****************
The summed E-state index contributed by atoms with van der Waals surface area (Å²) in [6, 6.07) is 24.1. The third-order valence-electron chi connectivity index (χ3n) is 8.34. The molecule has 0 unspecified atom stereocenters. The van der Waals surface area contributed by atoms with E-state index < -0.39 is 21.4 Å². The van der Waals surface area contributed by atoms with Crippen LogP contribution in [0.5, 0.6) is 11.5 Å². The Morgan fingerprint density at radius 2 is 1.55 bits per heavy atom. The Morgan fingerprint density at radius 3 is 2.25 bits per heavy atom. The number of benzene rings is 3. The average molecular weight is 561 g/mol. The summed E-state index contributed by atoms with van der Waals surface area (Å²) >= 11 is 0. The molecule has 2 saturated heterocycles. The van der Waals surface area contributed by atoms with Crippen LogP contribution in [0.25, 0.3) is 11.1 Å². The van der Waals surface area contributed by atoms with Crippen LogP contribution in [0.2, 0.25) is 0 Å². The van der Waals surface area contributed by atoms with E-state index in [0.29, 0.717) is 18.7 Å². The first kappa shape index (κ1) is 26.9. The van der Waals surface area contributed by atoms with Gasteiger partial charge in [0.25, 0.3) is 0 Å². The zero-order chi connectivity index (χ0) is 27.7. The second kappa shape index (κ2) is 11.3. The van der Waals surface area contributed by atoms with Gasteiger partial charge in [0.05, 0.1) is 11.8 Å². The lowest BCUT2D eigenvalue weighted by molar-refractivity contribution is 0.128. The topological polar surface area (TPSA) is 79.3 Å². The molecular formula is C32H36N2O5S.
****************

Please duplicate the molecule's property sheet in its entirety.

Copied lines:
The summed E-state index contributed by atoms with van der Waals surface area (Å²) in [6, 6.07) is 24.1. The third-order valence-electron chi connectivity index (χ3n) is 8.34. The molecule has 0 unspecified atom stereocenters. The van der Waals surface area contributed by atoms with E-state index < -0.39 is 21.4 Å². The van der Waals surface area contributed by atoms with Crippen LogP contribution in [0.5, 0.6) is 11.5 Å². The Morgan fingerprint density at radius 2 is 1.55 bits per heavy atom. The Morgan fingerprint density at radius 3 is 2.25 bits per heavy atom. The number of benzene rings is 3. The average molecular weight is 561 g/mol. The summed E-state index contributed by atoms with van der Waals surface area (Å²) >= 11 is 0. The molecule has 2 saturated heterocycles. The van der Waals surface area contributed by atoms with Crippen LogP contribution in [0.25, 0.3) is 11.1 Å². The van der Waals surface area contributed by atoms with Crippen LogP contribution in [0.2, 0.25) is 0 Å². The van der Waals surface area contributed by atoms with E-state index in [0.29, 0.717) is 18.7 Å². The first kappa shape index (κ1) is 26.9. The van der Waals surface area contributed by atoms with Gasteiger partial charge in [0.25, 0.3) is 0 Å². The zero-order chi connectivity index (χ0) is 27.7. The second kappa shape index (κ2) is 11.3. The van der Waals surface area contributed by atoms with Gasteiger partial charge in [0.05, 0.1) is 11.8 Å². The lowest BCUT2D eigenvalue weighted by molar-refractivity contribution is 0.128. The topological polar surface area (TPSA) is 79.3 Å². The molecular formula is C32H36N2O5S.